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Hoosiers Headed to Chicago EPA Carbon Rule Session

PHOTO: The EPA is hosting a listening session in Chicago to gather input on carbon pollution from existing power plants. Photo courtesy: EPA.
PHOTO: The EPA is hosting a listening session in Chicago to gather input on carbon pollution from existing power plants. Photo courtesy: EPA.
November 8, 2013

CHICAGO – Some Indiana residents are among the hundreds expected at an EPA event in Chicago today.

The agency is hosting a listening session to gather community input on carbon pollution from existing power plants.

The new rule will be issued in June 2014 and will come on the heels of the recently updated proposal for the regulation of carbon pollution at new power plants.

Kady McFadden, organizing representative with the Sierra Club's Beyond Coal Campaign, says there's been an overwhelming response on the issue from a wide array of people, including those in the public health field, as well as environmental justice, faith, youth and parenting organizations.

"We have folks coming from Wisconsin, Michigan, across Indiana as well as downstate Illinois,” she says. “We have van fulls of people coming up to really show EPA that folks across the entire Midwest really support a just and strong carbon rule."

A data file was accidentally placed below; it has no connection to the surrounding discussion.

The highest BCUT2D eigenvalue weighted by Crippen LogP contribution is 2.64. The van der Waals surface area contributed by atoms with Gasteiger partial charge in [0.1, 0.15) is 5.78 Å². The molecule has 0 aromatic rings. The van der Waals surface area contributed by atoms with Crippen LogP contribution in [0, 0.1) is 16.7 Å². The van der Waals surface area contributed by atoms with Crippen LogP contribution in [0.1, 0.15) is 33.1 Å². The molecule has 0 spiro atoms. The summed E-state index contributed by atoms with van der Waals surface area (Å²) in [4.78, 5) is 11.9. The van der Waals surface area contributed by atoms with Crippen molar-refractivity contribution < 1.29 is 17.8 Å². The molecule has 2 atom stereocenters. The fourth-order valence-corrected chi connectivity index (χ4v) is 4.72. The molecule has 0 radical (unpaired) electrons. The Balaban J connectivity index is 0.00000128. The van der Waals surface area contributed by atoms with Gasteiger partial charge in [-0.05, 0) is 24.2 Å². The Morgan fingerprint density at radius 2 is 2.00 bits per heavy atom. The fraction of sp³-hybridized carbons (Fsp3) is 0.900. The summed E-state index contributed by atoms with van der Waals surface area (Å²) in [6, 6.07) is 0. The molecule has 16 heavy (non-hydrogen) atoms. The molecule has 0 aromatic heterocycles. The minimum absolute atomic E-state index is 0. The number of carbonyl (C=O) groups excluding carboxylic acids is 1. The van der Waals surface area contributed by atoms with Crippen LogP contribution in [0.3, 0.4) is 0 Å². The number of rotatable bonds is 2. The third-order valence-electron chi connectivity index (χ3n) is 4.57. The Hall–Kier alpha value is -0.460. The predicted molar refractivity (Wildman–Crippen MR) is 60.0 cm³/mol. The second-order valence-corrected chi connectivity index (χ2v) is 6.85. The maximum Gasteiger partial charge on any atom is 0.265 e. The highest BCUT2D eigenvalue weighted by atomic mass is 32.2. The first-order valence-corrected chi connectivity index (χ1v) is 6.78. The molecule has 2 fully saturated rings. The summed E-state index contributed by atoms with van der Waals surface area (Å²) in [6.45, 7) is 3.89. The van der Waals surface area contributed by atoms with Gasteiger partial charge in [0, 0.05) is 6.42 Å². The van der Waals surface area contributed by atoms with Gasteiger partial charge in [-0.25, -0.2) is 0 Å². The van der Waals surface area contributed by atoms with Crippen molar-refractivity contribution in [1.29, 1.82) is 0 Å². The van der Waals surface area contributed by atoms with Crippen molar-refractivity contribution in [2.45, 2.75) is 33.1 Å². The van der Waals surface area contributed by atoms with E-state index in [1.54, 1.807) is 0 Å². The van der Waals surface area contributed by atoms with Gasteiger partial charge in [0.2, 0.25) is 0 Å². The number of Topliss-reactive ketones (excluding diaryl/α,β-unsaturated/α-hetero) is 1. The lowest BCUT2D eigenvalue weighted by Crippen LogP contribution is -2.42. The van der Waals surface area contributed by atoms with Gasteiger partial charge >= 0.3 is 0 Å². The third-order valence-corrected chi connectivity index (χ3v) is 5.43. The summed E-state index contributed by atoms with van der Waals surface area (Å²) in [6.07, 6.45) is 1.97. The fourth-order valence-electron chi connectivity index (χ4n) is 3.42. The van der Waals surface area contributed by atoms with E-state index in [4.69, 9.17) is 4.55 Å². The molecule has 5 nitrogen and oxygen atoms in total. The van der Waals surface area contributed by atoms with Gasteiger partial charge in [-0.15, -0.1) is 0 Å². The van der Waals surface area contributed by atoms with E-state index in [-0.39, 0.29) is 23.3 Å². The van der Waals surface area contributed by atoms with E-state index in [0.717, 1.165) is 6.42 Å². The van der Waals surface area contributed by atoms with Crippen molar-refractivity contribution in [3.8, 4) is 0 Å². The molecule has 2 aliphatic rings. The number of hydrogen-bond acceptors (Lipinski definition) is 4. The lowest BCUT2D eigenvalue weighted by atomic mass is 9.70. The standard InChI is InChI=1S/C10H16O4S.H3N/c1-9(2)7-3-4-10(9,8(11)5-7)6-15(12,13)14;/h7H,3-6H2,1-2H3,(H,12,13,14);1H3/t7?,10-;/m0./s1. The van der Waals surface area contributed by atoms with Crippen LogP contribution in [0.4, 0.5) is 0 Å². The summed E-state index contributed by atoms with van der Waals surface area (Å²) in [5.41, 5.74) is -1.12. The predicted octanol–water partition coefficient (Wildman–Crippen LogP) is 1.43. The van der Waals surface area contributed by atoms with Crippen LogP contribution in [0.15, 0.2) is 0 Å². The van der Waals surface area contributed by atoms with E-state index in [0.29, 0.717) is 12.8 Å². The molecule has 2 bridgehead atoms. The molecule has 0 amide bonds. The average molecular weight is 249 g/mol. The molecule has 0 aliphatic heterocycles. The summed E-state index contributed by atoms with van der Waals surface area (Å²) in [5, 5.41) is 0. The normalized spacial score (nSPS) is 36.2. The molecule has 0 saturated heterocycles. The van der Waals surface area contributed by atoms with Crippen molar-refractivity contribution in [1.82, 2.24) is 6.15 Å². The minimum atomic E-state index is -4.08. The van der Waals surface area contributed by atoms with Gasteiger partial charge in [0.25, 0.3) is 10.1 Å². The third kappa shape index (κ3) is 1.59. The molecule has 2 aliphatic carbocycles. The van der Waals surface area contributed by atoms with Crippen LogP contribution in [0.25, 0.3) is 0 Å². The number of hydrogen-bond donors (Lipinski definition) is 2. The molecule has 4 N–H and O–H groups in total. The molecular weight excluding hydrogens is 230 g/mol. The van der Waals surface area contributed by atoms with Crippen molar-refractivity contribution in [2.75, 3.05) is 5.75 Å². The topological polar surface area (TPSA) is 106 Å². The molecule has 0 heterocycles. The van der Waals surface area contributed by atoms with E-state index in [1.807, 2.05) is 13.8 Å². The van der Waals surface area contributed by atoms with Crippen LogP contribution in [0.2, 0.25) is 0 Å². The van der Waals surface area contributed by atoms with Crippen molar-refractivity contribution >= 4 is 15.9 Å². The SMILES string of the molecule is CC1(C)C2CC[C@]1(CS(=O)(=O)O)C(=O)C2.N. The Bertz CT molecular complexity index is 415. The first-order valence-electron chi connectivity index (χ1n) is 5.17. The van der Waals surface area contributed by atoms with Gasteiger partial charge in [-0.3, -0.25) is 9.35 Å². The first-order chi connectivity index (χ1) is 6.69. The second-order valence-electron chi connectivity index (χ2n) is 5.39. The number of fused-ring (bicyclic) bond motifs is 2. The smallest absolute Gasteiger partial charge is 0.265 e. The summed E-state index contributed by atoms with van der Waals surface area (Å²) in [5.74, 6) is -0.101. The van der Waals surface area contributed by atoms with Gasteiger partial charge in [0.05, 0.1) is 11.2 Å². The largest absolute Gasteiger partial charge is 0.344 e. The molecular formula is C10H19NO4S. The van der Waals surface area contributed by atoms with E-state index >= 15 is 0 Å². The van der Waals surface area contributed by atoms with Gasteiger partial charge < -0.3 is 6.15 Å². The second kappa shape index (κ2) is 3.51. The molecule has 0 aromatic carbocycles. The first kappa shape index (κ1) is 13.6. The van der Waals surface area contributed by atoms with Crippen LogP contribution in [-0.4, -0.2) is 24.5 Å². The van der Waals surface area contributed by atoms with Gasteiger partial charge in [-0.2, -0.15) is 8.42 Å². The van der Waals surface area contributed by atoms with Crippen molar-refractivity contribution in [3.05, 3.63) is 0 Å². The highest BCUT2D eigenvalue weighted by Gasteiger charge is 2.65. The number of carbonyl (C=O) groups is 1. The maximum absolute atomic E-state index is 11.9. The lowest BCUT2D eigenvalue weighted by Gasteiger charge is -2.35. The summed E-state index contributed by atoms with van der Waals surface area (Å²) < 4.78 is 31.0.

Currently, there are no Clean Air Act limits on the amount of carbon pollution released into the air by power plants and McFadden says today's feedback will play an important role in helping leaders develop smart, cost-effective guidelines.

Today's session wraps up a total of 11 held around the country. The EPA is also accepting input online at carbonpollutioninput@epa.gov.

McFadden adds the new rule needs to be strong so it's hitting the president's goal of reducing economy-wide carbon pollution by 17 percent by 2020, compared to 2005 levels.

She says it also needs to be a just rule that protects the health of people in all communities, including low-income areas.

"We want to make sure the standard doesn't leave room for polluters to avoid the responsibility to protect all communities from pollution, including cleanup and remediation as necessary," she explains.

McFadden says with this rule for existing power plants, the EPA is asking for the public's ideas before going to the drawing board.

"The EPA is involving communities in a different way before they even write the rule,” she points out. “So we're excited about this because it means that we can have a little more input into what this rule looks like."

McFadden expects about 500 people to turn out today in support of the rule.

Strong opposition is expected from those in the fossil fuel industry who claim the rules will kill jobs and hurt the economy


Mary Kuhlman, Public News Service - IN